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    1. Jim,

      correct, the idea is to focus on improving ourselves as human beings, not on getting stuff done.

      Good question about productivity in the broad sense. A “productive” Stoic is not one that has done a lot of stuff, but one that has done a lot to improve himself. If you go back to week 19 you’ll get another view of the same problem.

      Regarding those who use Stoicism to get productive, or to become rich and famous, I think they are misguided: https://www.patreon.com/posts/toicism-broicism-31899678

      Liked by 1 person

  2. I had preordered the book, but only recently started working through it. Just started Week 2, and I find the combination of Week 1 (dichotomy of control) and Week 2 (aversion to things in our control) particularly powerful.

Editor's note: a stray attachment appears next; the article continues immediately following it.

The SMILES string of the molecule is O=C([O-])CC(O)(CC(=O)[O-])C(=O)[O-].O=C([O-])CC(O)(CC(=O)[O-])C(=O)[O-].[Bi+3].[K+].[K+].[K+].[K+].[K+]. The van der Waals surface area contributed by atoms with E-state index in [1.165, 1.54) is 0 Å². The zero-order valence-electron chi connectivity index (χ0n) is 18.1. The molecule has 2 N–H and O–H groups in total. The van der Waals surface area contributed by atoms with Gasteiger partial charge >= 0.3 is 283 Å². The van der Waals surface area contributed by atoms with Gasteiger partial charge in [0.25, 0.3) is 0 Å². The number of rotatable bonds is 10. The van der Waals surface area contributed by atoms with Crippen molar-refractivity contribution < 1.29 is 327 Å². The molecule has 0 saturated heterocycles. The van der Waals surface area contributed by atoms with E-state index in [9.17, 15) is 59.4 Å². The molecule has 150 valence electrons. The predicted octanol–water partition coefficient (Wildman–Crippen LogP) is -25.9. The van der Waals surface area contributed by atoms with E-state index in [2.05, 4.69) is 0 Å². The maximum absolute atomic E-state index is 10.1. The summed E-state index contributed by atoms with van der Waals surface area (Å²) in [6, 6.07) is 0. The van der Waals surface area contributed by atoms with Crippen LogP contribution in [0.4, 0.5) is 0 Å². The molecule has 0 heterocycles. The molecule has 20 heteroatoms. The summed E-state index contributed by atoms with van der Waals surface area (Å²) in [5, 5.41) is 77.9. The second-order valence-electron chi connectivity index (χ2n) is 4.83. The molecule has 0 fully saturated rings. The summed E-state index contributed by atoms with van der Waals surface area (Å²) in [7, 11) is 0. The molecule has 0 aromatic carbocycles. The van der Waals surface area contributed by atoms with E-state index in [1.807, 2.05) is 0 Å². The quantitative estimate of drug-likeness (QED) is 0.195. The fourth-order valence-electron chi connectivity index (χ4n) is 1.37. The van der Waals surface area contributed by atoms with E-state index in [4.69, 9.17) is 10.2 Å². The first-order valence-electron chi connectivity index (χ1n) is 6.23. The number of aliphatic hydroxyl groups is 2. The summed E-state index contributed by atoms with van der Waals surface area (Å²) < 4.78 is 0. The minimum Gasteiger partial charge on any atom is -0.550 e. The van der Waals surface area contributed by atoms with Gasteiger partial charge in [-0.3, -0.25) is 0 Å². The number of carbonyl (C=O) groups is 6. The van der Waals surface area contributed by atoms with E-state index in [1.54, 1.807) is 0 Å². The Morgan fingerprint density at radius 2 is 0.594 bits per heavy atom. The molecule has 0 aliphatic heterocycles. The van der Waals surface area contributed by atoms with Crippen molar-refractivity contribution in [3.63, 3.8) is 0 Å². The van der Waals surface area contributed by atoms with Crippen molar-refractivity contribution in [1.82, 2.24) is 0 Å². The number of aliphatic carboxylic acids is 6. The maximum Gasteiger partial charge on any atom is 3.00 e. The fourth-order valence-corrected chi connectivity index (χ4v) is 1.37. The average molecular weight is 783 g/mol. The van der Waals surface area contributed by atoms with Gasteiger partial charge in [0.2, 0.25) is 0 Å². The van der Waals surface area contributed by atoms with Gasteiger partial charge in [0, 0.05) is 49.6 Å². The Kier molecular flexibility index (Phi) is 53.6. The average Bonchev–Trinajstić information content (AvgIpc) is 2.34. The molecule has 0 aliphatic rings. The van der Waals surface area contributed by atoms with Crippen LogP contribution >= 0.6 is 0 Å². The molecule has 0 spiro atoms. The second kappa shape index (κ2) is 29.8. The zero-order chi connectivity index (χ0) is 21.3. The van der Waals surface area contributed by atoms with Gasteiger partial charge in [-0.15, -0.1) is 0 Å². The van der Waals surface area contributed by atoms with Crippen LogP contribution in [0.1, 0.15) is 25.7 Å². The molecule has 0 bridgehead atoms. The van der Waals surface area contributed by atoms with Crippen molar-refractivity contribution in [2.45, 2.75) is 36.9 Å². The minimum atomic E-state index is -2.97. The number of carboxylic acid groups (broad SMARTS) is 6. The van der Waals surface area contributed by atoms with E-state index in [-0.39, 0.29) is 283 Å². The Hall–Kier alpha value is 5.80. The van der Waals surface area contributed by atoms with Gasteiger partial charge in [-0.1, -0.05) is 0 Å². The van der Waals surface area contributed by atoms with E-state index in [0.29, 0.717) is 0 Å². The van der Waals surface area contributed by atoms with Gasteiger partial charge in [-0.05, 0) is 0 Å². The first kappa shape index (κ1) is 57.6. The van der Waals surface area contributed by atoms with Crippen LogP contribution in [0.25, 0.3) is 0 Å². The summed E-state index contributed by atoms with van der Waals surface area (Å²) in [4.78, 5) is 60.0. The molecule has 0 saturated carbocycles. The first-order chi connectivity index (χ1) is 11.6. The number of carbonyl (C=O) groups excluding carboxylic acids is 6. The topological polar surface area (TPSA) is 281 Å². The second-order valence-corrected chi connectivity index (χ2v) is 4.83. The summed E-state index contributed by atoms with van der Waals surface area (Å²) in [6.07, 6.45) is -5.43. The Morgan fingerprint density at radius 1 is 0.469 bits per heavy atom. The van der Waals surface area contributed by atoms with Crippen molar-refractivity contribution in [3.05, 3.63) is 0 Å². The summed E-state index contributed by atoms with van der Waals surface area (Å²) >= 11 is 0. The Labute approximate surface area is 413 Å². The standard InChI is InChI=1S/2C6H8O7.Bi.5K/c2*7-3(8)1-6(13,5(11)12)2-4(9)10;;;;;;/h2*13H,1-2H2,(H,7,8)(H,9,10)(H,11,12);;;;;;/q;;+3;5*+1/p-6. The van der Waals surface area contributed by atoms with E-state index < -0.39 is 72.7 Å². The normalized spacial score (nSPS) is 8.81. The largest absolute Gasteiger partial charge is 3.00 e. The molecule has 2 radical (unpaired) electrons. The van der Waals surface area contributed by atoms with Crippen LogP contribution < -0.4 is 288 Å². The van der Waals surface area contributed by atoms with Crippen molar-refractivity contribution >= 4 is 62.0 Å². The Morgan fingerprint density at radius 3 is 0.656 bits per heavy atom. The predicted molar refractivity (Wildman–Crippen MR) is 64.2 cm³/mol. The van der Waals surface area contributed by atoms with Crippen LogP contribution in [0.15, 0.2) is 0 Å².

I’d like to share an example that I’m working through because it’s a challenge to me, both in everyday practice, and in that it’s hard even to analyze.

    I invite feedback, amendments, corrections, silence, anything!

    Rather than post it inline, I’ve posted it here: https://gist.github.com/jjthrash/c7675258722c7cab0943a1373b032aae

    Secondary comment: I worked through this on a 5×7 notecard. I may actually carry this one around, since it’s such a daily issue for me. I’m trying to take Musonius Rufus to heart:

    “Mastering one’s appetites for food and drink is the beginning of and basis for self-control.” (Lectures 18A.1)

    Tertiary comment: I was surprised at how difficult analyzing this situation was compared to, say, dealing with traffic or the provocation of a person. Perhaps it was Week 2’s focus on aversion.. what about mindless eating has to do with aversion? Anyway, the exercise was profitable, and will hopefully prove to pay dividends over time.

    Like